Inside a ‘world-class experiment’ in vaccine passports

Jerusalem: Last Thursday, as Tel Aviv nightclub Haoman 17 prepared to re-open after closing for a year during the pandemic, management had a niggling concern.

How would Israeli partygoers respond to the new entry requirement that they carry their country’s COVID passport – known locally as the Green Pass?

As doors were due to open at 11pm, office manager Emma Tokatly checked the CCTV cameras in the club that helped make the coastal city a world famous party destination. Outside she said she saw something the club had never witnessed in its 16 years of operation: a perfect, orderly queue.

“The crowd always just wants to get in but after this year, they were all very polite, they waited,” said Tokatly. “Clubbers don’t always have a lot of stuff on them, just their money in their pockets, but this time everyone came organised with their ID and with the application and everything.”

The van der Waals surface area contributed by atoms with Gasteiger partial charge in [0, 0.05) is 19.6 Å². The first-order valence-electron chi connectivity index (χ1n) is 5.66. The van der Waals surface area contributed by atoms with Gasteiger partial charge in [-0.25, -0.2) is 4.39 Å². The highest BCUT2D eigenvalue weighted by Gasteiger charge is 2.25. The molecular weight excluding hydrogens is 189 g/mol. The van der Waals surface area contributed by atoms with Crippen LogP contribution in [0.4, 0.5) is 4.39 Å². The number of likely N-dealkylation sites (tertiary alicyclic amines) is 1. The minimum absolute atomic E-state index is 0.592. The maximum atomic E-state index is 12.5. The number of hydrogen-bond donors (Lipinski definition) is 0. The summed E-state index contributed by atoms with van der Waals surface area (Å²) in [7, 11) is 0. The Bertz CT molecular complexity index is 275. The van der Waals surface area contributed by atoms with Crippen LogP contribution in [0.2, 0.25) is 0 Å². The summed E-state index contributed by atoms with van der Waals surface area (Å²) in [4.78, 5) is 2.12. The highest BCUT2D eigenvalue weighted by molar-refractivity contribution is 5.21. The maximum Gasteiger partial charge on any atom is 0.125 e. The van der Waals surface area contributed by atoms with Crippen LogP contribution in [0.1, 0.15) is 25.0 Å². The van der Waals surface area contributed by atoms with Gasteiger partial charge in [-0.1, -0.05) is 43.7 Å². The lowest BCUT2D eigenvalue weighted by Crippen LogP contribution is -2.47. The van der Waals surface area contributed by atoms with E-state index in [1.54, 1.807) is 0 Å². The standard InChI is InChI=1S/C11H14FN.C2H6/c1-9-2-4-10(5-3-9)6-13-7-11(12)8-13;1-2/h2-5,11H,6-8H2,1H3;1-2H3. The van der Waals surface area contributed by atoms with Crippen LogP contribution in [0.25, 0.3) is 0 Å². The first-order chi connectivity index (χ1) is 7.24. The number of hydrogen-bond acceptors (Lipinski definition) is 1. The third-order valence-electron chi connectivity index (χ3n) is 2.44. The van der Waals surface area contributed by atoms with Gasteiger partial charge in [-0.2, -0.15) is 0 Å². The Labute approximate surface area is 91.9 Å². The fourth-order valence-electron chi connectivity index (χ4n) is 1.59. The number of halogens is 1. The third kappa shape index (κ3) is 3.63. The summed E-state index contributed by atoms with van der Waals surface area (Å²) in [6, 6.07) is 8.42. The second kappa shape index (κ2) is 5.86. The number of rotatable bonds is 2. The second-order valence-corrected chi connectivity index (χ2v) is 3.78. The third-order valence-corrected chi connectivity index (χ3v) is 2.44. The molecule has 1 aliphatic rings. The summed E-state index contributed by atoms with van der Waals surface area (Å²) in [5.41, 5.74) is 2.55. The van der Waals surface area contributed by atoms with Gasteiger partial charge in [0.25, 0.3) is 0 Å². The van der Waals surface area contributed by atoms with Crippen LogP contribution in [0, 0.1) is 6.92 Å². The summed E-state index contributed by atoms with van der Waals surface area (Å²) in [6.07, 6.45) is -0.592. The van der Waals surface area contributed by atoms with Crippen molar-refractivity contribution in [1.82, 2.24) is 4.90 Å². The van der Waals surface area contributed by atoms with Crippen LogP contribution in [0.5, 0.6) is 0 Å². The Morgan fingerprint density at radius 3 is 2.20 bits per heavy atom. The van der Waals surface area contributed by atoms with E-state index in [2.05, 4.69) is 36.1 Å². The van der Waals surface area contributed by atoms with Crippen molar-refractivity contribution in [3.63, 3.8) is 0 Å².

Rolled out incrementally since March 7, Israel’s Green Pass allows holders to show either a phone application or a certificate issued by the Ministry of Health showing that they have been vaccinated, recovered from the virus, or obtained a negative PCR test result within 48 hours of attending an event.
It has allowed Israelis to return to gyms, hotels, indoor dining at restaurants, theatres, concerts and most recently nightclubs too. It is not needed to enter shops or shopping malls. Events using the Green Pass will be allowed to host thousands of guests for Independence Day celebrations next week.
Read the article by Campbell MacDiarmid and Quique Kierszenbaum in The Sydney Morning Herald.